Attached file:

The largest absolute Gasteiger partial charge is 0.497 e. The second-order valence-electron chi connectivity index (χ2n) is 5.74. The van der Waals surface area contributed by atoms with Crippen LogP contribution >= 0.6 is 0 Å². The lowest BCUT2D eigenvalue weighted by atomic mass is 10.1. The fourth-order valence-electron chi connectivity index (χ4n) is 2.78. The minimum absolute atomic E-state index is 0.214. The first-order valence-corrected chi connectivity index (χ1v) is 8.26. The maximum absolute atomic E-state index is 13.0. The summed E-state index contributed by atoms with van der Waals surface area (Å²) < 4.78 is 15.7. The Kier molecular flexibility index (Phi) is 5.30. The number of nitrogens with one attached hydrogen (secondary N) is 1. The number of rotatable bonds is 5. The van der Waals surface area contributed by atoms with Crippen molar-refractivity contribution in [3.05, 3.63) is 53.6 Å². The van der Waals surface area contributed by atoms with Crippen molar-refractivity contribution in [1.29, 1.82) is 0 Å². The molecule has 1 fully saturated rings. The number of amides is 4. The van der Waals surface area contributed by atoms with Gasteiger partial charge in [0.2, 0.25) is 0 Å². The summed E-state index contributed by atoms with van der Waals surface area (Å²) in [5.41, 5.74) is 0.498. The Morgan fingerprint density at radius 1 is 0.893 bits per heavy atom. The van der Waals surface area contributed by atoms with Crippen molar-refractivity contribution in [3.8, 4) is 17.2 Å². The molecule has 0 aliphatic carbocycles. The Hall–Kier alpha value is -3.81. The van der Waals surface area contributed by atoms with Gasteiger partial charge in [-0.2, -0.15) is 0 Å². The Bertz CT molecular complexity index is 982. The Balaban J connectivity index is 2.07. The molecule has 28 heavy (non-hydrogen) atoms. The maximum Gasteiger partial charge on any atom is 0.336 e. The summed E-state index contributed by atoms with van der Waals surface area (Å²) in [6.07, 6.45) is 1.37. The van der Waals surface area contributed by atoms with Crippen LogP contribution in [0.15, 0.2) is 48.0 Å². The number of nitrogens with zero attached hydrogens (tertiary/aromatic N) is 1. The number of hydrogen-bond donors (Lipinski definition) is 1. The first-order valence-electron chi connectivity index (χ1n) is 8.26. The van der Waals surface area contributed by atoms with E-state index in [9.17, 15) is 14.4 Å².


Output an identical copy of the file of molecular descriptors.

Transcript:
The largest absolute Gasteiger partial charge is 0.497 e. The second-order valence-electron chi connectivity index (χ2n) is 5.74. The van der Waals surface area contributed by atoms with Crippen LogP contribution >= 0.6 is 0 Å². The lowest BCUT2D eigenvalue weighted by atomic mass is 10.1. The fourth-order valence-electron chi connectivity index (χ4n) is 2.78. The minimum absolute atomic E-state index is 0.214. The first-order valence-corrected chi connectivity index (χ1v) is 8.26. The maximum absolute atomic E-state index is 13.0. The summed E-state index contributed by atoms with van der Waals surface area (Å²) < 4.78 is 15.7. The Kier molecular flexibility index (Phi) is 5.30. The number of nitrogens with one attached hydrogen (secondary N) is 1. The number of rotatable bonds is 5. The van der Waals surface area contributed by atoms with Crippen molar-refractivity contribution in [3.05, 3.63) is 53.6 Å². The van der Waals surface area contributed by atoms with Crippen molar-refractivity contribution in [1.29, 1.82) is 0 Å². The molecule has 1 fully saturated rings. The number of amides is 4. The van der Waals surface area contributed by atoms with Gasteiger partial charge in [0.2, 0.25) is 0 Å². The summed E-state index contributed by atoms with van der Waals surface area (Å²) in [5.41, 5.74) is 0.498. The Morgan fingerprint density at radius 1 is 0.893 bits per heavy atom. The van der Waals surface area contributed by atoms with Crippen molar-refractivity contribution in [3.8, 4) is 17.2 Å². The molecule has 0 aliphatic carbocycles. The Hall–Kier alpha value is -3.81. The van der Waals surface area contributed by atoms with Gasteiger partial charge in [-0.2, -0.15) is 0 Å². The Bertz CT molecular complexity index is 982. The Balaban J connectivity index is 2.07. The molecule has 28 heavy (non-hydrogen) atoms. The maximum Gasteiger partial charge on any atom is 0.336 e. The summed E-state index contributed by atoms with van der Waals surface area (Å²) in [6.07, 6.45) is 1.37. The van der Waals surface area contributed by atoms with Crippen LogP contribution in [0.15, 0.2) is 48.0 Å². The number of nitrogens with zero attached hydrogens (tertiary/aromatic N) is 1. The number of hydrogen-bond donors (Lipinski definition) is 1. The first-order valence-electron chi connectivity index (χ1n) is 8.26. The van der Waals surface area contributed by atoms with E-state index in [9.17, 15) is 14.4 Å².